As the Turkish Evrensel website informs, the Swedish MPs mentioned in their proposal that Zarakolu published materials on the Armenian Genocide and the Kurdish issue which are taboos in Turkey.
He has been sentenced for that publications several times.
One month ago Zarakolu has sent a letter to the Turkish parliament calling them to acknowledge the Armenian Genocide.
“Yes, Turkey must face its history. It is not only an obligation towards the victims but also a duty for securing healthy way of thinking for the society. The acknowledgement of the genocide will not belittle Turkey but will strengthen it,” Zarakolu wrote.
RAGIP ZARAKOLU (Writer, publisher and human rights activist)
Sent by the Committee for Solidarity with Zarakolu
Born in 1948 on Büyükada. He graduated from the School of Economics of the Istanbul University after his primary and secondary educations in Selim Sirri Tarcan Primary School (Nisantasi), Findikli and Kabatas High Schools. He got a master’s degree in the same school. He was obliged to discontinue his doctorate twice because of a military coup of 1971 and Prof. Dr. Cahit Orhan Tütengil’s having murdered by paramilitary forces.
In 1971, Zarakolu was tried in the ‘Sadi Alkiliç’ case (as the first amnesty campaign in Turkey) on charges of secret relations to Amnesty International with several intellectuals such as Prof. Azra Erhat who has translated Homeros from Greek; Criminal Law Professor Çetin Özek; Pianist Magdelana Rufer; Vedat Günyol and Sebahattin Eyüboglu who were pioneers of Humanism in Turkey; journalists Osman Arolat ve Aydin Engin; Tilda Gökçeli who is wife of Yasar Kemal; youth leaders Harun Karadeniz and Masis Kürçügil; speaker Erdal Boratap; Dr. Nihat Sargin who was one of leaders of TIP (Turkey’s Workers’ Party). Why those persons league together is their correspondence with Selma Ashwird from Amnesty International. This fictitious case collapsed, but, during trials, Çetin Özek had a nervous break down in Harbiye cells and Sebahattin Eyüboglu (who has been chairman of the National Education Ministry Translation Board organizing translations of the world’s classics to Turkish in 1940’s, and charged of sending Tolstoy’s War and Peace to Nazim Hikmet who has been in prison in 1945) was died from heart attack. Zarakolu spent five months in prison, before the charges were dropped. But, in 1972, he was sentenced to 8 years’ imprisonment for his article in the journal Ant on Ho Chi Minh and the Vietnam War. This was a price of protesting the Vietnam War by courts martial. He stayed in Selimiye Prison and was released in 1974 following a general amnesty. He wanted to continue his doctorate abroad, but he could not take passport. In 1977, Zarakolu and his wife established Belge Publishing House in Istanbul. First case was brought against him for his translation of Oskar Lange’s The Role of the State in Monopoly Capitalism. And charges brought against the couple resulted in imprisonment for both Aysenur and Ragip Zarakolu, the wholesale confiscation and destruction of books and the imposition of heavy fines.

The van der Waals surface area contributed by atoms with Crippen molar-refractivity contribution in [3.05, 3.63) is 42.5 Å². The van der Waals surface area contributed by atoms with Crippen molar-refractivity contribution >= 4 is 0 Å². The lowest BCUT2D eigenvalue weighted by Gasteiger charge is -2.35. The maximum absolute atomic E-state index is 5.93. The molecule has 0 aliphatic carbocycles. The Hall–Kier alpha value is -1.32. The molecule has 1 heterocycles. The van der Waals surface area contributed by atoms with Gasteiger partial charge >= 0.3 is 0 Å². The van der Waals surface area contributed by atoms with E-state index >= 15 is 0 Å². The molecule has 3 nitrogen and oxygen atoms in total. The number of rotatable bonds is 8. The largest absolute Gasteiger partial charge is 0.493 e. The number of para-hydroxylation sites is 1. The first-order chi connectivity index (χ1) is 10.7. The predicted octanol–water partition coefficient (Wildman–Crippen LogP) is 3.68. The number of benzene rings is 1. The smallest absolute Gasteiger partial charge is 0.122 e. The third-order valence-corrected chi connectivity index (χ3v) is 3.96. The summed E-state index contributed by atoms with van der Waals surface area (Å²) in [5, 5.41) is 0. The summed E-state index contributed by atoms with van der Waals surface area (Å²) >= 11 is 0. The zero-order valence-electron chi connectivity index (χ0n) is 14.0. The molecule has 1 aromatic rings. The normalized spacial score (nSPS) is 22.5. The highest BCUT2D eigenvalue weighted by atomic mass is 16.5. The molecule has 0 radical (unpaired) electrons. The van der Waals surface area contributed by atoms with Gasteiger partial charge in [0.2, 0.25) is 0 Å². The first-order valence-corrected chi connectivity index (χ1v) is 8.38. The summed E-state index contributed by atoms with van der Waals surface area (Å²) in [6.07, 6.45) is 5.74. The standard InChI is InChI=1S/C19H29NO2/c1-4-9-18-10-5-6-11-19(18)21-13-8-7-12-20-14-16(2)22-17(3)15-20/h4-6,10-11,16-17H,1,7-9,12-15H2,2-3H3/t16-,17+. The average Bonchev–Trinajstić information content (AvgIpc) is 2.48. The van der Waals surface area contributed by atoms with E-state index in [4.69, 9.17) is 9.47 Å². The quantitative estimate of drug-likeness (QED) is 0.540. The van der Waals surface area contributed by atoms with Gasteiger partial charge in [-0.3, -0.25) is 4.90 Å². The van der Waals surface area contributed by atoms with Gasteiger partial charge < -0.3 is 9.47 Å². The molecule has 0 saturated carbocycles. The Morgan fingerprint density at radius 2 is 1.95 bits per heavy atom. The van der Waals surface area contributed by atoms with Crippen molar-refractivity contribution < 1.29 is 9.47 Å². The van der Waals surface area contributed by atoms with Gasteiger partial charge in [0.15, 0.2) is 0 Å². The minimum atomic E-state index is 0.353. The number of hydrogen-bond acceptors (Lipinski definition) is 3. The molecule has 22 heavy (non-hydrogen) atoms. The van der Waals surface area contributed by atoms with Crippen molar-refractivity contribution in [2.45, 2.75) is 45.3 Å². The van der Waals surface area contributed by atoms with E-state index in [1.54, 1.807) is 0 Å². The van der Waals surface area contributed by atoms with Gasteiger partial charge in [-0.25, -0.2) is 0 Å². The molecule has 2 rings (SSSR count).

In 1979, Zarakolu founded the daily newspaper Demokrat with 36 intellectuals and writers and took responsibility for the news desk on foreign affairs. The paper was banned with the military coup of 12 September 1980 and Ragip Zarakolu was shortly imprisoned in 1982 in connection with this position in Demokrat; this case ended 8 years later. He was banned from leaving the country between 1971 and 1991.